Seasonal variation in Klebsiella pneumoniae bloodstream infection on 4 continents.
BACKGROUND: Klebsiella pneumoniae causes serious, life-threatening infections in humans in endemic and epidemic settings. The objective of this study was to determine whether the incidence of K. pneumoniae bloodstream infection (BSI) was higher during warm months. METHODS: We analyzed surveillance data from 2001-2006 at 4 hospitals located on 4 continents. Incidence rates (IRs) and IR ratios (IRRs) were determined using multivariable Poisson regression. RESULTS: In total, 1189 cases of K. pneumonia BSIs occurred during 6,671,337 patient-days. The IR of K. pneumoniae BSI during the 4 warmest months of the year was 2.23/10,000 patient-days, whereas the IR of K. pneumoniae BSI for the other 8 months was 1.55/10,000 patient-days (IRR, 1.46 [95% confidence interval, 1.04-2.06]; P= .03). In contrast, no seasonal variation was identified in rates of BSI due to Enterobacter or Serratia species. Using Poisson regression, we showed that temperature (P< .0001) and dew point (a marker for relative humidity; P< .0001) were both linearly predictive of increasing rates of K. pneumoniae BSI. CONCLUSIONS: Environmental pressures may lead to an increase in the IR of K. pneumoniae BSI during the warmest months of the year.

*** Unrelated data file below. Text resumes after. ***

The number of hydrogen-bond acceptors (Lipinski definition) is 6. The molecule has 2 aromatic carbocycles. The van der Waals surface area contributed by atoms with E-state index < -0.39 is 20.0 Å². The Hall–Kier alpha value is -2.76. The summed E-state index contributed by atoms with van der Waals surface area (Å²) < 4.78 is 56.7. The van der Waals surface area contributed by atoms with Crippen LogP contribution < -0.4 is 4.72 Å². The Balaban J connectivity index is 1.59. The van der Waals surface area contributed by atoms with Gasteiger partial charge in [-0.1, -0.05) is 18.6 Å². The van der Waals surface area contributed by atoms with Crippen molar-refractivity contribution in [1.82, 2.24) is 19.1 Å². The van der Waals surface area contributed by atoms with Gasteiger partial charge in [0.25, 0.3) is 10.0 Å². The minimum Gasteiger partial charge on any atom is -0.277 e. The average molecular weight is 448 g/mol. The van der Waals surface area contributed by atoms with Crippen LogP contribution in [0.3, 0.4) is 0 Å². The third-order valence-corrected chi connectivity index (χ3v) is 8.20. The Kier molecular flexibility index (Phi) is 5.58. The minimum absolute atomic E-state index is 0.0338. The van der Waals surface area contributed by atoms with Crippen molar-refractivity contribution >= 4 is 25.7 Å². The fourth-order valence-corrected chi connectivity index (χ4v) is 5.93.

Anderson, DJ; Richet, H; Chen, LF; Spelman, DW; Hung, Y-J; Huang, AT; Sexton, DJ; Raoult, D
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